Obesity :: Easy access to soft drinks contributing factor to excess weight
Concerns about the overall health and well-being of America?s children continue to rise as the obesity epidemic continues to expand. Many nutrition experts say an increase in soft drink consumption among adolescents coupled with the easy access to soft drinks in school vending machines over the past two decades are contributing factors to excess weight among kids.
To gauge parents? thoughts on school vending machines, researchers at the University of Minnesota conducted focus groups, from which five major themes emerged (in order of importance):
Student control/choice: Parents saw high school as a time for teens to have more freedom in decision making and taking care of themselves.
Regulations: Most parents were supportive of schools? limiting access to vending machines. They wanted a wider variety of choices available to students with healthier alternatives.
Parental knowledge: Most parents did not know much about the soft drink vending machines at their children?s schools.
The purpose of soft drink vending machines in schools: Parents generally did not know how much money vending machines generated for the schools but did agree that they would rather see the money go to the school instead of a supermarket.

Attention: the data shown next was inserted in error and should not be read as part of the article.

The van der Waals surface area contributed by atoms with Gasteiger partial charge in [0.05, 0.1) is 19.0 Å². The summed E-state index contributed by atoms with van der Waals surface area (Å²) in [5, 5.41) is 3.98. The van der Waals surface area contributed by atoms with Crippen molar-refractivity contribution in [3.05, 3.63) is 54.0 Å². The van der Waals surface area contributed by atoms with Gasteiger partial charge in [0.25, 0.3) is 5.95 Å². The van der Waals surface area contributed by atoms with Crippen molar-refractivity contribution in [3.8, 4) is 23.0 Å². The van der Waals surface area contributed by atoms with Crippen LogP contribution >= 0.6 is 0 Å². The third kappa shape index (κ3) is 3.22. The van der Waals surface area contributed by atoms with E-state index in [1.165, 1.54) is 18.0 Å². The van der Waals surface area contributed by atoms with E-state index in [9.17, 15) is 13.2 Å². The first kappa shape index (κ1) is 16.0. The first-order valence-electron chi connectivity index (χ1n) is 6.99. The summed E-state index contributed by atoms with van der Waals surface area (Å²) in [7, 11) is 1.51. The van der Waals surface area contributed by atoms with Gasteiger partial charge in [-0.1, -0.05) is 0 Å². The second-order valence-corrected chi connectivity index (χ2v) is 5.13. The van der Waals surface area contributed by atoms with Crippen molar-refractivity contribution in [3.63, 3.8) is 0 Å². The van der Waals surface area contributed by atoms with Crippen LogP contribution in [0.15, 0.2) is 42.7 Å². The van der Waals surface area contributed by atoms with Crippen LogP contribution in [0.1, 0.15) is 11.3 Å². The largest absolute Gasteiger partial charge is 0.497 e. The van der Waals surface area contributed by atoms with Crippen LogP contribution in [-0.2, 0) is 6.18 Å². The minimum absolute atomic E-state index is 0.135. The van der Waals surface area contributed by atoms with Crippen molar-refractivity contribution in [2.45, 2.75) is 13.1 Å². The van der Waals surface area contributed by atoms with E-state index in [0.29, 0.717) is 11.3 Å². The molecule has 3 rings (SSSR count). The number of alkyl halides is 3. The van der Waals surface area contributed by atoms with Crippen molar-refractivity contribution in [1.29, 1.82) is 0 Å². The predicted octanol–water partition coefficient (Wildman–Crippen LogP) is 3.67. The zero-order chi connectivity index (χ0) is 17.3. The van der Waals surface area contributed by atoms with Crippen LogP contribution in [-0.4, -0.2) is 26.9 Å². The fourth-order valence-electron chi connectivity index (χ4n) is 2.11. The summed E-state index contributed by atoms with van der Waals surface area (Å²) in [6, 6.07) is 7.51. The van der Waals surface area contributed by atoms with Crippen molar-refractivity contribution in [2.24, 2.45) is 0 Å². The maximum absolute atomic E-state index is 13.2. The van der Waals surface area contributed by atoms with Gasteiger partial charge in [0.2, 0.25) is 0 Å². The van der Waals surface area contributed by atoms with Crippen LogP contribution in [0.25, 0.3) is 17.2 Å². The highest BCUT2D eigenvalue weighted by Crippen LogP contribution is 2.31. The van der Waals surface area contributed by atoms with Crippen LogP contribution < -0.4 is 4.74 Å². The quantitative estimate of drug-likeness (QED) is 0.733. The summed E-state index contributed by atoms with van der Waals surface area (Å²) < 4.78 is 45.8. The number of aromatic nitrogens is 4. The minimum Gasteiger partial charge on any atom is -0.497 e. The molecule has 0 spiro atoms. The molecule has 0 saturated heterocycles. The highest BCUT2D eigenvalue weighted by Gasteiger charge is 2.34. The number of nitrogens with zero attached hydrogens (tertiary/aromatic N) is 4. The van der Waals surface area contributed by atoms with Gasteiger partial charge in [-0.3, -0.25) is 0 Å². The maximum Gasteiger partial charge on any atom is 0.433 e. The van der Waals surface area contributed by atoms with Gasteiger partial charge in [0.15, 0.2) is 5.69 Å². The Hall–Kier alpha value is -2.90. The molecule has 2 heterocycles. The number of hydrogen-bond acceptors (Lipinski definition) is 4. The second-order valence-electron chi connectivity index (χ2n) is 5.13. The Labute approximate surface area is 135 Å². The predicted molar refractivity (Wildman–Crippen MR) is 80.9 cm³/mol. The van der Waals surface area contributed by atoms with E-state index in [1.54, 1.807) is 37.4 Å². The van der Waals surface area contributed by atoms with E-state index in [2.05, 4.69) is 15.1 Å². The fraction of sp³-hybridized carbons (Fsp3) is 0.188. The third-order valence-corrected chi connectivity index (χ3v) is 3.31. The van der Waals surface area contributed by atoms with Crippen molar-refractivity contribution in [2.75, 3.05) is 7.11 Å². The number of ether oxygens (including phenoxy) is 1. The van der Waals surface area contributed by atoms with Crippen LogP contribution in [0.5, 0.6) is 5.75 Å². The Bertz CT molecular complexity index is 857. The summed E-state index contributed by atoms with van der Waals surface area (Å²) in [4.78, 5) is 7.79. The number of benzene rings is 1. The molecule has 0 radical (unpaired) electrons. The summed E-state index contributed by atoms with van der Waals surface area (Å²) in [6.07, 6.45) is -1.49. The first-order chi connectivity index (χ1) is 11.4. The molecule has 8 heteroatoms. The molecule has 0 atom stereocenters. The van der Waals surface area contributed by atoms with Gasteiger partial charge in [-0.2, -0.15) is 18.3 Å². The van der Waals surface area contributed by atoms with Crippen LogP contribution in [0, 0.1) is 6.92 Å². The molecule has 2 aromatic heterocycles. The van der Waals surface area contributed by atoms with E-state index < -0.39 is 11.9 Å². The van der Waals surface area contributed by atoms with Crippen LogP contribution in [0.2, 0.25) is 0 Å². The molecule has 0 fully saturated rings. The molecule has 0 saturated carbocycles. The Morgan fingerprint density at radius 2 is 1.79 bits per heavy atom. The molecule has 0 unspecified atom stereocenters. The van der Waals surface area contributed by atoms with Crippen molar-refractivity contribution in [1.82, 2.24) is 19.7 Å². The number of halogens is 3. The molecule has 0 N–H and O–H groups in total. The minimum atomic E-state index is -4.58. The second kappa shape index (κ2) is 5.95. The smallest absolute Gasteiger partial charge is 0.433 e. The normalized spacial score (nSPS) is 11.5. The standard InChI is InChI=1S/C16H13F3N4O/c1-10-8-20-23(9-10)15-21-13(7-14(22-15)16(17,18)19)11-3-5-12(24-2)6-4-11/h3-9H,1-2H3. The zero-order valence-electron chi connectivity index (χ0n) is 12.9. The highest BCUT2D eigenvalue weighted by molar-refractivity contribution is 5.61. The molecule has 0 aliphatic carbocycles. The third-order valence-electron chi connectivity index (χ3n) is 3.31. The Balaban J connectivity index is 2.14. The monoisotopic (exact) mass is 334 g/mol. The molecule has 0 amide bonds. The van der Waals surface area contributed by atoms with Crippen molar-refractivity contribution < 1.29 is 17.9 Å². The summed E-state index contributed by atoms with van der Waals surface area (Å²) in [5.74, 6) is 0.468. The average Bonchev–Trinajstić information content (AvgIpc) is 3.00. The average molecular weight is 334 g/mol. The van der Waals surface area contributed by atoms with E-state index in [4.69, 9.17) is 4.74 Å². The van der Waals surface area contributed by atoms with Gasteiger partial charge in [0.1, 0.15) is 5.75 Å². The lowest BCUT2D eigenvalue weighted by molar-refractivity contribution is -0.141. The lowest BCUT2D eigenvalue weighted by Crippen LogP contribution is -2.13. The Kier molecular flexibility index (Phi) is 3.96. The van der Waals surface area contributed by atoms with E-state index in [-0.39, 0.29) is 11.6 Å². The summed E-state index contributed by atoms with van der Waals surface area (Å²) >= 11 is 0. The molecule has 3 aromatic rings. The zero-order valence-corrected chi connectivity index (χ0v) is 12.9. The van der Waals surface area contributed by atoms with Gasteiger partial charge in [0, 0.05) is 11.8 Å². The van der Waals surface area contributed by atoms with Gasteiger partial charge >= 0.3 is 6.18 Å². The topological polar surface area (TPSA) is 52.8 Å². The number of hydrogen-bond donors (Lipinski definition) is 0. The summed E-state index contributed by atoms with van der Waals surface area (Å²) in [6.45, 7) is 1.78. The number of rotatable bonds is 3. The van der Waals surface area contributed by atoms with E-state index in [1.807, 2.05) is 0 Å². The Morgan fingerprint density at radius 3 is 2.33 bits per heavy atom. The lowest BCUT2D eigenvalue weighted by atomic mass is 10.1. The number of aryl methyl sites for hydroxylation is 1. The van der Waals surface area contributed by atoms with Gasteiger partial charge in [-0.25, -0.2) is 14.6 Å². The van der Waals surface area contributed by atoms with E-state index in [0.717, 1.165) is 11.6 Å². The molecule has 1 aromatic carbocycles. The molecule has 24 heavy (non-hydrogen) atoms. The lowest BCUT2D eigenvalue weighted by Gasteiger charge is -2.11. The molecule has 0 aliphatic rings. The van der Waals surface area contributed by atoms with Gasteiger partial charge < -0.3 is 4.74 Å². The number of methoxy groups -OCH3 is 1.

Health impact of soft drinks: Parents agreed that drinking soft drinks, particularly in excess, has negative physical effects. However, parents did feel that the health impact of soft drinks was lower down on the list of priorities, below cigarettes, alcohol, drugs or even coffee.
As soft drink consumption increases among kids, so do nutritional concerns, says registered dietitian and ADA Spokesperson Patricia Vasconcellos.
Too often soft drinks take the place of more nutritious beverages such as milk and fruit juices. As your best guideline, encourage your children to enjoy soft drinks in moderation as long as they also consume other nutrient-rich drinks.